Sports Podiatry: Are Thongs Bad For My Feet? | Part 1
December 21, 2017
Patient – “Are thongs bad for my feet?”
As a Perth Podiatrist this question and all it’s variations have been asked….over 1000 times – and no I’m not exaggerating. Whether the patient has plantar fasciitis, achilles tendonitis, an ankle sprain or even oddly an ingrowing toenail – they all ask about thongs! No I’m not upset. I’m eager to educate, so buckle up and lets talk about thongs (or flip flops for our non-Australian counterparts).
This Sports Podiatry blog is going to be a two-part blog. In the first part I’m going to define what a thong is, detail the thongs I’ll be testing and discussing my ‘Perth Podiatrist Thong Testing Procedure’ (PPTTP for short – I’m open to any other acronym suggestions). The chosen thongs will be subjected to the 3 rigorous PPTTP tests in order to find the hero of the heap.
As usual for this shoe series, I’ll be using 7 simple criteria in order to judge my final verdict as well as 3 special ‘PPTTP’ tests detailed at the end of this blog.
The 7 Shoe Criteria are:
Is it comfortable (to me)?
Does it look good (to me)?
Does it bend in the arch?
How light or heavy is it?
Does it have a heel raise?
Does it grip the ground?
How much does it cost?
In the second part, I’m going to do some Christmas shopping and go buy all the thongs I talk about – finally putting them through their paces and more importantly the ‘Perth Podiatrist Thong Testing Procedure’. Hopefully to prove my Perth podiatry skills are as good as my ego would lead me to believe. Spoiler alert – they are.
Before we get too much further – full disclosure: This is not a personal recommendation of a thong/product/activity plan for YOUR feet and any advice on this blog is general in nature. It’s simply a reference of thongs I’m trying with features to look out for that may benefit your desired activity aspirations.
I am going into this article with an open mind about thongs BUT, being a Perth Podiatrist, I do have one quite large pre-existing belief which I need to discuss:
All Thongs are Bad.
As much as I don’t want this to be true – I believe that fundamentally all thongs are bad. But let me qualify this statement. The only reason I view thongs as bad is because there are far better shoes available. I know if I wear thongs all day, they’re making my foot muscles work much harder then if I wore sneakers all day (I’ll explain more on this in part 2). So it makes sense that if a patient is asking for shoe recommendations for their painful feet and knees then wearing thongs is not going to form part of that discussion. Namely because patients asking my Perth podiatrist advice typically have heel pain or sore calf muscles so their feet need a break – not more hard work.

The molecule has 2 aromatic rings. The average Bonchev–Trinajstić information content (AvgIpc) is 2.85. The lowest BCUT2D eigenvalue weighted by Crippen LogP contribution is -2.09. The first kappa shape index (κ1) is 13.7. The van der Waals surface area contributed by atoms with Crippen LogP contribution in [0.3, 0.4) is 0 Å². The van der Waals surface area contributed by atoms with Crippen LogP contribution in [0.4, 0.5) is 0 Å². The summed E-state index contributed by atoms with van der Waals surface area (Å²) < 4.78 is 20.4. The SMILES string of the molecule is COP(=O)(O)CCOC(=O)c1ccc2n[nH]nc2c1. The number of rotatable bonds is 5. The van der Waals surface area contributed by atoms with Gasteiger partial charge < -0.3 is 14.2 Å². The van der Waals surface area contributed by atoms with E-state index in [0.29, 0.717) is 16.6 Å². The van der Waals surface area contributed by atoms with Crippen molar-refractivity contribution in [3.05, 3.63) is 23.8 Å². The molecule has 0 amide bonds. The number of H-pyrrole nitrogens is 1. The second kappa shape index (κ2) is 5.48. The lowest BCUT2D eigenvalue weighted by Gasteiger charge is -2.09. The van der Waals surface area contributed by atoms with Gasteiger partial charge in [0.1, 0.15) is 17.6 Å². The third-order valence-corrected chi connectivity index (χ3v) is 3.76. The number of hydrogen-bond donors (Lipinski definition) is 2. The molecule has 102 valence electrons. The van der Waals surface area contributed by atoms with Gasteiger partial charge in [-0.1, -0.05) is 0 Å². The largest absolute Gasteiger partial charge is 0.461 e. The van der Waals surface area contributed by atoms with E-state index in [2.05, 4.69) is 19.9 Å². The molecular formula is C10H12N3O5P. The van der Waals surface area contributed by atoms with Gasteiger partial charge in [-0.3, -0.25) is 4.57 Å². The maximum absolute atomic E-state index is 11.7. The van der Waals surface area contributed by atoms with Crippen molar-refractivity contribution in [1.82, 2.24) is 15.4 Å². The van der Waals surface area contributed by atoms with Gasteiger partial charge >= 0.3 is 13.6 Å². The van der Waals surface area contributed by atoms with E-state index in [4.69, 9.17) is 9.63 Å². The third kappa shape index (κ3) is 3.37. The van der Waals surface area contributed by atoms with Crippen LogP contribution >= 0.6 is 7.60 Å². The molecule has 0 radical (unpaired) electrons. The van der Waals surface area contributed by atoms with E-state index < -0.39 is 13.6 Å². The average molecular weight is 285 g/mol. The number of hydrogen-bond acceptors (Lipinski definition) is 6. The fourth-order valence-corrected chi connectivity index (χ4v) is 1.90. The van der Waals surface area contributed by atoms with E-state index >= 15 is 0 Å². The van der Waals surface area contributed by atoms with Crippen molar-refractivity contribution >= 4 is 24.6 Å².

This blog will be particularly relevant to Pregnant women with Sore Feet.
Because thongs are typically their go-to shoe but hormones such as relaxin are interfering making their ligaments lax so it’s more important then ever to wear the right shoes because arches don’t collapse on their own.
It’s probably poignant to mention now that if you don’t have sore feet then thongs aren’t that bad (italics for the internal shudder i just had writing that) for your feet. If you have amazing ankles and well formed arches and strong supporting muscles and ligaments then hi-five to you because unless you injure yourself during a sporting event – chances are you’re not going to be walking into my Perth podiatry offices.
Ok now that’s over you know that if a thong I try proves to be comfortable and not make my feet work harder, then it’s going to be a triumph and a testament to the manufacturer – and no I don’t get any freebies or sponsorship deals. But if you’re reading this and happen to be a shoe manufacturer who wants a shoe review then I’m totally open to free shoes & cool fitness tech!